Psychopaths often become CEO’s because we ask them to do so. We usually do so unknowingly, but circumstances around events encourage us to seek their personality traits. The introductory post of this mini-series summarized the trends found in these events:
- Adding more organization, processes and rules
- Establishing or enforcing fiscal discipline and cost containment
- Tackling difficult political decisions regarding businesses, staff and other relationships
- Fast-growing companies in need of organization and processes to scale
As companies grow, the trends adding more organization, processes and rules become necessary for scalability, for ensuring all know their function. Such structure establishes the rules by which all follow and by which psychopaths seek to acquire power by circumventing. Psychopaths need predictable behavior; policies, processes, rules and procedures are excellent tools for curtailing spontaneity.
About this time, slower growth develops as another trend. Competitive, economic and scaling pressures naturally slow growth and encourage shifts to fiscal and operational discipline from internal relationships. In fast-growing companies, natural resistance quickly arises when employees are accustomed to “just getting things done.” Working through the multiplicity of relationships to bring about this discipline is difficult and often emotionally burdensome to sensitive individuals.
To avoid this burden, we often seek people who can make them unencumbered by these relationships. Psychopaths are ideal since they aren’t emotionally troubled by relationships. This is what charismatic Lenin and intelligent Trotsky did when entrusting the security forces to Stalin; he enforced the operational discipline needed to entrench and scale the Russian Revolution’s gains (and with Lenin’s death seized its leadership).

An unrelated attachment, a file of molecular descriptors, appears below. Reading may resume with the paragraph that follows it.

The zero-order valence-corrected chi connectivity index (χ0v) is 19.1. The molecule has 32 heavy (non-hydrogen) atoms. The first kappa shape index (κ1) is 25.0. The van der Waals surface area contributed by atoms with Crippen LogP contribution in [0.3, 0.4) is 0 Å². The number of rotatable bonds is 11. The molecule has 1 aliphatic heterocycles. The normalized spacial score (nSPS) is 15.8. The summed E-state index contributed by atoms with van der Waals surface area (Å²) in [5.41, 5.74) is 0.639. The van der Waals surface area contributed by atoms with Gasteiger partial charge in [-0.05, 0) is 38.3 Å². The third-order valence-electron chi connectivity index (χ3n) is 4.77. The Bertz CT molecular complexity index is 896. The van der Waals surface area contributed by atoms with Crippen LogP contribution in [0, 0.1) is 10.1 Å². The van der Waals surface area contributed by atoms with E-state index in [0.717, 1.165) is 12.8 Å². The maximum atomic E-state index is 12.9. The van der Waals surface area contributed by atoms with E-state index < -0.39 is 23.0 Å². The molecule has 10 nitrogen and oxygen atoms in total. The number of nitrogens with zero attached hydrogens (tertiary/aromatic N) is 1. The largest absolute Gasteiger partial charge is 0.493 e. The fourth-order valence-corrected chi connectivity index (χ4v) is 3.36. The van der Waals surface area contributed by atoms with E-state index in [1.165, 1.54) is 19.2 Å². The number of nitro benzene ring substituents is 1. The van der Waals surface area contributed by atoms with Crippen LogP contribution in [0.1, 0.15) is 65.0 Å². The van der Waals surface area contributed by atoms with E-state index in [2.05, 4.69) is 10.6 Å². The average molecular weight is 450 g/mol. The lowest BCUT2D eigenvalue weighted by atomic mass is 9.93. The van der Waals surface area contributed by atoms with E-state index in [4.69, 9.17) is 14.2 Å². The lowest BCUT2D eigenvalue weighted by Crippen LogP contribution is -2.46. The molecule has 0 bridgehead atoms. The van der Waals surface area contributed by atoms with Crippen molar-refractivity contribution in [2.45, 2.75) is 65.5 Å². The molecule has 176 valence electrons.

In the end, trends toward structural, fiscal and operational discipline aid the advancement of psychopaths when sensitive leaders shirk and delegate the tough relational decisions. So, we check ourselves by asking, “What tough relational decisions are we delegating today?”
- Psychopaths, Sociopaths and Differences for the Workplace
- Identifying Psychopaths in the Workplace
- How Psychopaths Become CEO’s (Pt 1) – Introduction
- How Psychopaths Become CEO’s (Pt 2) – Situational Preferences
- How Psychopaths Become CEO’s (Pt 3) – Preferred Trends
- How Psychopaths Become CEO’s (Pt 4) – Preferred Cultures
- How Psychopaths Become CEO’s (Pt 5) – Relational Preferences
- Working with Psychopaths
- Empathetic Psychopaths, Implications for Emotional Intelligence (Pt 1)
- Self-Regulated Psychopath, Implications for Emotional Intelligence (Pt 2)
- Difference Between Narcissists And Psychopaths